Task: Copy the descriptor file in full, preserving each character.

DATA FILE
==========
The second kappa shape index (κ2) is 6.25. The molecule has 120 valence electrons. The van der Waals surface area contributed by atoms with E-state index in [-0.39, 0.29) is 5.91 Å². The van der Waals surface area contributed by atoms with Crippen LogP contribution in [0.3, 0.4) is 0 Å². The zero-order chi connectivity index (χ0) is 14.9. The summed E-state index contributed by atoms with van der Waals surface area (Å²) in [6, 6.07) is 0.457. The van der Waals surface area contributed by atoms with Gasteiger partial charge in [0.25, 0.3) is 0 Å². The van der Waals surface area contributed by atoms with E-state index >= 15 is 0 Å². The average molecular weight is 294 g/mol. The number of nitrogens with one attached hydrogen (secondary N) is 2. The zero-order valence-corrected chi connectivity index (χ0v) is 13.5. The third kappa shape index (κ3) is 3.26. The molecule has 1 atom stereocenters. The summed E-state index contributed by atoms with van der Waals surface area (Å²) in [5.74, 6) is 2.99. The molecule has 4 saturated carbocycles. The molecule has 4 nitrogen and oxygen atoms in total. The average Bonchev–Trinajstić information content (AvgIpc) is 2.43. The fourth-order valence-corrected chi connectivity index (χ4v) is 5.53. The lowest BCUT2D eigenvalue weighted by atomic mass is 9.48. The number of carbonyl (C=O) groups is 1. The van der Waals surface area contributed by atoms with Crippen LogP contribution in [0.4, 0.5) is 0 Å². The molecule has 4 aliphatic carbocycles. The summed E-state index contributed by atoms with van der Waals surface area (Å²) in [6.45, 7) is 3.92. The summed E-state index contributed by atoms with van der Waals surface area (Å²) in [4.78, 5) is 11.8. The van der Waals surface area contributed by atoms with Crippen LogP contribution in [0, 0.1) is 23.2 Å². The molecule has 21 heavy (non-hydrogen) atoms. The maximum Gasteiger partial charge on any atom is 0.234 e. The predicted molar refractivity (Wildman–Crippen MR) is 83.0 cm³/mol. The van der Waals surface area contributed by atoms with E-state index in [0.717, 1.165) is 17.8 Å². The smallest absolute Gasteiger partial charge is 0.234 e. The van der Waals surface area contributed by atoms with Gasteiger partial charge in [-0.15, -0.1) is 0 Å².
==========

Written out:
The second kappa shape index (κ2) is 6.25. The molecule has 120 valence electrons. The van der Waals surface area contributed by atoms with E-state index in [-0.39, 0.29) is 5.91 Å². The van der Waals surface area contributed by atoms with Crippen LogP contribution in [0.3, 0.4) is 0 Å². The zero-order chi connectivity index (χ0) is 14.9. The summed E-state index contributed by atoms with van der Waals surface area (Å²) in [6, 6.07) is 0.457. The van der Waals surface area contributed by atoms with Gasteiger partial charge in [0.25, 0.3) is 0 Å². The van der Waals surface area contributed by atoms with E-state index >= 15 is 0 Å². The average molecular weight is 294 g/mol. The number of nitrogens with one attached hydrogen (secondary N) is 2. The zero-order valence-corrected chi connectivity index (χ0v) is 13.5. The third kappa shape index (κ3) is 3.26. The molecule has 1 atom stereocenters. The summed E-state index contributed by atoms with van der Waals surface area (Å²) in [5.74, 6) is 2.99. The molecule has 4 saturated carbocycles. The molecule has 4 nitrogen and oxygen atoms in total. The average Bonchev–Trinajstić information content (AvgIpc) is 2.43. The fourth-order valence-corrected chi connectivity index (χ4v) is 5.53. The lowest BCUT2D eigenvalue weighted by atomic mass is 9.48. The number of carbonyl (C=O) groups is 1. The van der Waals surface area contributed by atoms with Crippen LogP contribution in [0.4, 0.5) is 0 Å². The molecule has 4 aliphatic carbocycles. The summed E-state index contributed by atoms with van der Waals surface area (Å²) in [6.45, 7) is 3.92. The summed E-state index contributed by atoms with van der Waals surface area (Å²) in [4.78, 5) is 11.8. The van der Waals surface area contributed by atoms with Crippen LogP contribution in [0, 0.1) is 23.2 Å². The molecule has 21 heavy (non-hydrogen) atoms. The maximum Gasteiger partial charge on any atom is 0.234 e. The predicted molar refractivity (Wildman–Crippen MR) is 83.0 cm³/mol. The van der Waals surface area contributed by atoms with E-state index in [0.717, 1.165) is 17.8 Å². The smallest absolute Gasteiger partial charge is 0.234 e. The van der Waals surface area contributed by atoms with Gasteiger partial charge in [-0.15, -0.1) is 0 Å².